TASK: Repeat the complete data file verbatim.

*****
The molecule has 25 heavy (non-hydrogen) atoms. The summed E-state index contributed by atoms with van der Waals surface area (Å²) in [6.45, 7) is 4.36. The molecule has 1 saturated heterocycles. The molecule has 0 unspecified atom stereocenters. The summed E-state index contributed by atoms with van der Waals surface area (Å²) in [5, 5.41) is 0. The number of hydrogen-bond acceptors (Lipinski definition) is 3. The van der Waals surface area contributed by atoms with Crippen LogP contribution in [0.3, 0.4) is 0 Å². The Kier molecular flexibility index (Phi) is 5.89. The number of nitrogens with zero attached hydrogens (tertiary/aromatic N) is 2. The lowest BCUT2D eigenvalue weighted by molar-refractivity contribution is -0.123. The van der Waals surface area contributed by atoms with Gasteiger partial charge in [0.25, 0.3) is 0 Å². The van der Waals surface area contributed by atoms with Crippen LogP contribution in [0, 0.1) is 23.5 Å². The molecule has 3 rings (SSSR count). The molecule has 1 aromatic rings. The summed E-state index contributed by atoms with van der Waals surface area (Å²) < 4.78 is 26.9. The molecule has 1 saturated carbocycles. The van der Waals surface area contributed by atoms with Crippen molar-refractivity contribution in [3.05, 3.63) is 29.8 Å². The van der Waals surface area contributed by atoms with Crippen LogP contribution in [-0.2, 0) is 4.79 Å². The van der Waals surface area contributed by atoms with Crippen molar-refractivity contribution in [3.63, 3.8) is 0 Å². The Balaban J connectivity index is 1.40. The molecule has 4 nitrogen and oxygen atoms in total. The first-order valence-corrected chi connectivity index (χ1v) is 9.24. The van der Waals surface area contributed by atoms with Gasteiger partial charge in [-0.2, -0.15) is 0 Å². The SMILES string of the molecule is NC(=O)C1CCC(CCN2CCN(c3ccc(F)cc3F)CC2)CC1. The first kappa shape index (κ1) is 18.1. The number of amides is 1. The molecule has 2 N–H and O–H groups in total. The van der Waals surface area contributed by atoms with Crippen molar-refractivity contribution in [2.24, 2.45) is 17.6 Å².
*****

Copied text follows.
The molecule has 25 heavy (non-hydrogen) atoms. The summed E-state index contributed by atoms with van der Waals surface area (Å²) in [6.45, 7) is 4.36. The molecule has 1 saturated heterocycles. The molecule has 0 unspecified atom stereocenters. The summed E-state index contributed by atoms with van der Waals surface area (Å²) in [5, 5.41) is 0. The number of hydrogen-bond acceptors (Lipinski definition) is 3. The van der Waals surface area contributed by atoms with Crippen LogP contribution in [0.3, 0.4) is 0 Å². The Kier molecular flexibility index (Phi) is 5.89. The number of nitrogens with zero attached hydrogens (tertiary/aromatic N) is 2. The lowest BCUT2D eigenvalue weighted by molar-refractivity contribution is -0.123. The van der Waals surface area contributed by atoms with Gasteiger partial charge in [0.25, 0.3) is 0 Å². The van der Waals surface area contributed by atoms with Crippen LogP contribution in [0, 0.1) is 23.5 Å². The molecule has 3 rings (SSSR count). The molecule has 1 aromatic rings. The summed E-state index contributed by atoms with van der Waals surface area (Å²) < 4.78 is 26.9. The molecule has 1 saturated carbocycles. The van der Waals surface area contributed by atoms with Crippen molar-refractivity contribution in [3.05, 3.63) is 29.8 Å². The van der Waals surface area contributed by atoms with Crippen LogP contribution in [-0.2, 0) is 4.79 Å². The van der Waals surface area contributed by atoms with Crippen molar-refractivity contribution in [3.63, 3.8) is 0 Å². The Balaban J connectivity index is 1.40. The molecule has 4 nitrogen and oxygen atoms in total. The first-order valence-corrected chi connectivity index (χ1v) is 9.24. The van der Waals surface area contributed by atoms with Gasteiger partial charge in [-0.2, -0.15) is 0 Å². The SMILES string of the molecule is NC(=O)C1CCC(CCN2CCN(c3ccc(F)cc3F)CC2)CC1. The first kappa shape index (κ1) is 18.1. The number of amides is 1. The molecule has 2 N–H and O–H groups in total. The van der Waals surface area contributed by atoms with Crippen molar-refractivity contribution in [2.24, 2.45) is 17.6 Å².